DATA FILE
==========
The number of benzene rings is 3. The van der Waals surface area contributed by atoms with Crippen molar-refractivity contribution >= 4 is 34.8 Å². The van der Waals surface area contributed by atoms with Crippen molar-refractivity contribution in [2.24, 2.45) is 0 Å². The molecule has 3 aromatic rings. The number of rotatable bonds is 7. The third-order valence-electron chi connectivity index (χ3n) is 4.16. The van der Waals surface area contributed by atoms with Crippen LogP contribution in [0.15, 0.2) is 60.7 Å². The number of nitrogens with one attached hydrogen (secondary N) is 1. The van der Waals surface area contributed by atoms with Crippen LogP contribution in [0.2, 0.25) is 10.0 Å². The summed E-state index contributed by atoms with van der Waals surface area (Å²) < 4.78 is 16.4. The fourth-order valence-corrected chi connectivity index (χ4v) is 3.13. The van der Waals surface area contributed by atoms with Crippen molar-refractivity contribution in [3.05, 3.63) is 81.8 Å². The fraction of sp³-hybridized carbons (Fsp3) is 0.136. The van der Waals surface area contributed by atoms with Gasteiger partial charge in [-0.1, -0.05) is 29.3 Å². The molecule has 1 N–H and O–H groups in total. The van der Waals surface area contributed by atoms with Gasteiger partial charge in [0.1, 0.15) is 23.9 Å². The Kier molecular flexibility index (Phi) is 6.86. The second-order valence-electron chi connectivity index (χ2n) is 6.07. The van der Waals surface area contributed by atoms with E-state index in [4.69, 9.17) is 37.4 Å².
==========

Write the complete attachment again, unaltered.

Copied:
The number of benzene rings is 3. The van der Waals surface area contributed by atoms with Crippen molar-refractivity contribution >= 4 is 34.8 Å². The van der Waals surface area contributed by atoms with Crippen molar-refractivity contribution in [2.24, 2.45) is 0 Å². The molecule has 3 aromatic rings. The number of rotatable bonds is 7. The third-order valence-electron chi connectivity index (χ3n) is 4.16. The van der Waals surface area contributed by atoms with Crippen LogP contribution in [0.15, 0.2) is 60.7 Å². The number of nitrogens with one attached hydrogen (secondary N) is 1. The van der Waals surface area contributed by atoms with Crippen LogP contribution in [0.2, 0.25) is 10.0 Å². The summed E-state index contributed by atoms with van der Waals surface area (Å²) < 4.78 is 16.4. The fourth-order valence-corrected chi connectivity index (χ4v) is 3.13. The van der Waals surface area contributed by atoms with Crippen molar-refractivity contribution in [3.05, 3.63) is 81.8 Å². The fraction of sp³-hybridized carbons (Fsp3) is 0.136. The van der Waals surface area contributed by atoms with Gasteiger partial charge in [-0.1, -0.05) is 29.3 Å². The molecule has 1 N–H and O–H groups in total. The van der Waals surface area contributed by atoms with Gasteiger partial charge in [0.1, 0.15) is 23.9 Å². The Kier molecular flexibility index (Phi) is 6.86. The second-order valence-electron chi connectivity index (χ2n) is 6.07. The van der Waals surface area contributed by atoms with E-state index in [4.69, 9.17) is 37.4 Å².